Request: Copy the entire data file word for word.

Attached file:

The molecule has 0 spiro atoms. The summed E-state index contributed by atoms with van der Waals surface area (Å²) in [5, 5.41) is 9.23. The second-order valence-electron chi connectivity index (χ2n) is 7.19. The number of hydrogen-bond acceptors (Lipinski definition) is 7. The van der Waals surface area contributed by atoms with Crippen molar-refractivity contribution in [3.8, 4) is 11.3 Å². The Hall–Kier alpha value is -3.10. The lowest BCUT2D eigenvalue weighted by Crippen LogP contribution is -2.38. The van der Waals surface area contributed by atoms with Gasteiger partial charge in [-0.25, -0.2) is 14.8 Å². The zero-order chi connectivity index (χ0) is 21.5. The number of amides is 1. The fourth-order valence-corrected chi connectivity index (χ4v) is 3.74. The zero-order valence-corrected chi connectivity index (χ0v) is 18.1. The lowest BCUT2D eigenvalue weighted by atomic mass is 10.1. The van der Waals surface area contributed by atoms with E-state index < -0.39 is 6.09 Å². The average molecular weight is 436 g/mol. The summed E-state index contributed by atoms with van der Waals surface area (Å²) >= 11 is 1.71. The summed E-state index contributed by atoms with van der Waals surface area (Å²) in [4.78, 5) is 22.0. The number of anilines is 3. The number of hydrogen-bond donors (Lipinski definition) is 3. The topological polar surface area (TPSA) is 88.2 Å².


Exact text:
The molecule has 0 spiro atoms. The summed E-state index contributed by atoms with van der Waals surface area (Å²) in [5, 5.41) is 9.23. The second-order valence-electron chi connectivity index (χ2n) is 7.19. The number of hydrogen-bond acceptors (Lipinski definition) is 7. The van der Waals surface area contributed by atoms with Crippen molar-refractivity contribution in [3.8, 4) is 11.3 Å². The Hall–Kier alpha value is -3.10. The lowest BCUT2D eigenvalue weighted by Crippen LogP contribution is -2.38. The van der Waals surface area contributed by atoms with Gasteiger partial charge in [-0.25, -0.2) is 14.8 Å². The zero-order chi connectivity index (χ0) is 21.5. The number of amides is 1. The fourth-order valence-corrected chi connectivity index (χ4v) is 3.74. The zero-order valence-corrected chi connectivity index (χ0v) is 18.1. The lowest BCUT2D eigenvalue weighted by atomic mass is 10.1. The van der Waals surface area contributed by atoms with E-state index < -0.39 is 6.09 Å². The average molecular weight is 436 g/mol. The summed E-state index contributed by atoms with van der Waals surface area (Å²) >= 11 is 1.71. The summed E-state index contributed by atoms with van der Waals surface area (Å²) in [4.78, 5) is 22.0. The number of anilines is 3. The number of hydrogen-bond donors (Lipinski definition) is 3. The topological polar surface area (TPSA) is 88.2 Å².